Innovadores In the News
We spoke to them about their time here, and how they share information in a place where the internet has a long way to go. In fact, their insights may help Americans planning a visit to our nearest tropical neighbor make better use of their time.
As the Trump administration rewrites the rules on Cuba’s economic sanctions, President Raul Castro and other senior officials addressed Cuba’s National Assembly on the economic challenges their country faces. Castro reviewed progress on the “lineamientos,” or guidelines on Cuban economic reforms he launched after he was elected president in 2010. The guidelines are a document of the Cuban Communist Party proposed by himself and other top party leaders to rescue the Cuban economy from the Marxist-Leninist orthodoxy imposed by former president Fidel Castro that replicated the economic system of the former Soviet Union.
Conversamos sobre innovación con un grupo de universitarios de La Habana que hacen prácticas en start-up tecnológicas en nuestra ciudad.
President Donald Trump’s new policy on Cuba travel has winners and losers: Group tour operators hope to sell more trips, but bed-and-breakfast owners in Cuba say they’re losing business.
Five of 12 private bed-and-breakfast owners in Havana and Cuba’s southern colonial city of Trinidad told The Associated Press that they received cancellations after Trump’s June 16 announcement.
Since the 1980's, Cuba has been producing skilled programmers who ultimately seek opportunities with leading companies overseas. Now, some of Cuba's young entrepreneurs are choosing to stay and develop onshore startups. Will economic reforms and government-controlled internet keep pace with the rising global demand for tech talent?
HAVANA—Cuba is now emerging from some 58 years of orthodox Communist control. With that comes the inevitable question of what role American business and entrepreneurship might play in its re-development. The largest and most strategically located island in the increasingly important Caribbean/Latin American basin, Cuba could emerge quickly as the biggest international greenfield opportunity since China.
When I took up my assignment as chief of the U.S. Interests Section in Havana in 2011, my biggest question was how had Cuba survived as one of the world’s last remaining Marxist Leninist systems? Strong and sometimes brutal internal controls were important, but in my experience, not sufficient.
When I started my U.S. foreign service career in 1975, generals who came to power by force ruled almost every country in Latin America. Many of those governments used brutal methods to suppress dissent, but ultimately transitioned to civilian rule. Today, only one Latin American leader wears a general’s uniform. It is Cuba’s Raul Castro.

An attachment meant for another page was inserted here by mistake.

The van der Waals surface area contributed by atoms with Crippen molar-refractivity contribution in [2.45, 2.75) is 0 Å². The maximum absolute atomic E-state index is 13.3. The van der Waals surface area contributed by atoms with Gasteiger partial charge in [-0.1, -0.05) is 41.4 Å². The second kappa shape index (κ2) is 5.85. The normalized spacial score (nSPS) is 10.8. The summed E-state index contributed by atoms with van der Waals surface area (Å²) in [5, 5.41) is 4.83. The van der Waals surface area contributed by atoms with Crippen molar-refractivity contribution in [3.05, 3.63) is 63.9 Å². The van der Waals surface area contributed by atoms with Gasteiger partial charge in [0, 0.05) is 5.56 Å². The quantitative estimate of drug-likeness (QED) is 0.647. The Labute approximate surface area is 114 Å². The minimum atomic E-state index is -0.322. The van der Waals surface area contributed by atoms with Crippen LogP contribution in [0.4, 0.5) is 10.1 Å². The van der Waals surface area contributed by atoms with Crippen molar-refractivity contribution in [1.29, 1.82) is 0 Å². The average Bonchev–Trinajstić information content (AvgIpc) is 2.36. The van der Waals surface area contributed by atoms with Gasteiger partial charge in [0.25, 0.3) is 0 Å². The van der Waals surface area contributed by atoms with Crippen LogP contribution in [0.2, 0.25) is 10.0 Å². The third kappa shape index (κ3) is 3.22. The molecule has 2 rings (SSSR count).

Between Fidel Castro's death and the new American president, it's hard to know what's next for U.S.-Cuba relations. But partnerships are already underway, including one involving Cuba's first independent video game design company and a U.S. foundation that helped it get started.
Empty Head Games is the company started by two young Cubans, Josuhe Pagliery and Johann Armenteros. In November, the duo launched a crowdfunding campaign on Indiegogo for their game, Savior. In just six days, the campaign hit its $10,000 goal.
Deep in Bauta, a sleepy Cuban town 17 miles southwest of Havana, past rows of billboards painted with portraits of national heroes and narrow streets lined with colorful Spanish colonial houses, sits an abandoned factory on a plot of lush, overgrown farmland.
The Textilera de Ariguanabo was built in 1931 by Dayton Hedges, an American businessman whose family owned a successful textile company. The factory produced cotton and rayon fabric, as well as overalls, shirts, and pants, and was Cuba's largest manufacturing site outside of the sugar industry. In 1940, it employed 1,200 workers; by 1958, that number had more than doubled.
A moment that had perplexed and fascinated Cubans on both sides of the Florida Straits for decades had finally come to pass. A Cuban visual artist, Pagliery, 35, had been in the U.S. since early November to raise money and gather some publicity in hopes that he and a computer programmer friend might become the first from their island nation to create a fully animated video game.
"It was very shocking, super strange to be here in the U.S. when that happened," Pagliery said from the home of family he'd never met until this visit, his first to the U.S. "This is someone you've known your entire life, and then to see it from another perspective -- it's a very strange feeling."